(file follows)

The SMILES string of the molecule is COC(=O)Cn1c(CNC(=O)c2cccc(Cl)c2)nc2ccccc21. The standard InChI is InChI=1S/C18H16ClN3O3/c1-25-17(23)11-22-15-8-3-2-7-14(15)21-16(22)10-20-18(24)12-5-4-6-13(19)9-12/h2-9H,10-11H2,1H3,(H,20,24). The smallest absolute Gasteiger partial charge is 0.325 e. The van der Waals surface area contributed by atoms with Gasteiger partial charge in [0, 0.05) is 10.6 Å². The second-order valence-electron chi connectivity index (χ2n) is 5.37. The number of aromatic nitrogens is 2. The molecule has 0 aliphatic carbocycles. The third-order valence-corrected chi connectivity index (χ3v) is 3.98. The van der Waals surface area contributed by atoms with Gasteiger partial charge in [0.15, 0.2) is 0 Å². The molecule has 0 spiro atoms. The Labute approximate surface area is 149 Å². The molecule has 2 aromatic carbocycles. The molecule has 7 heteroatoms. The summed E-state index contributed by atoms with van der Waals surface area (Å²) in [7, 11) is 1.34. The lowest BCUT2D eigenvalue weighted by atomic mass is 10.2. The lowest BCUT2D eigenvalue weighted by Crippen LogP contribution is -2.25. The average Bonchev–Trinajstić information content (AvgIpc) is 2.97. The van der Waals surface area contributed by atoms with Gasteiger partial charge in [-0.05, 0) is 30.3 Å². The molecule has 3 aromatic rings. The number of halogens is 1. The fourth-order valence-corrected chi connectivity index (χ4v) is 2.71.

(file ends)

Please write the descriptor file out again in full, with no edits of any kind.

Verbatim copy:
The SMILES string of the molecule is COC(=O)Cn1c(CNC(=O)c2cccc(Cl)c2)nc2ccccc21. The standard InChI is InChI=1S/C18H16ClN3O3/c1-25-17(23)11-22-15-8-3-2-7-14(15)21-16(22)10-20-18(24)12-5-4-6-13(19)9-12/h2-9H,10-11H2,1H3,(H,20,24). The smallest absolute Gasteiger partial charge is 0.325 e. The van der Waals surface area contributed by atoms with Gasteiger partial charge in [0, 0.05) is 10.6 Å². The second-order valence-electron chi connectivity index (χ2n) is 5.37. The number of aromatic nitrogens is 2. The molecule has 0 aliphatic carbocycles. The third-order valence-corrected chi connectivity index (χ3v) is 3.98. The van der Waals surface area contributed by atoms with Gasteiger partial charge in [0.15, 0.2) is 0 Å². The molecule has 0 spiro atoms. The Labute approximate surface area is 149 Å². The molecule has 2 aromatic carbocycles. The molecule has 7 heteroatoms. The summed E-state index contributed by atoms with van der Waals surface area (Å²) in [7, 11) is 1.34. The lowest BCUT2D eigenvalue weighted by atomic mass is 10.2. The lowest BCUT2D eigenvalue weighted by Crippen LogP contribution is -2.25. The average Bonchev–Trinajstić information content (AvgIpc) is 2.97. The van der Waals surface area contributed by atoms with Gasteiger partial charge in [-0.05, 0) is 30.3 Å². The molecule has 3 aromatic rings. The number of halogens is 1. The fourth-order valence-corrected chi connectivity index (χ4v) is 2.71.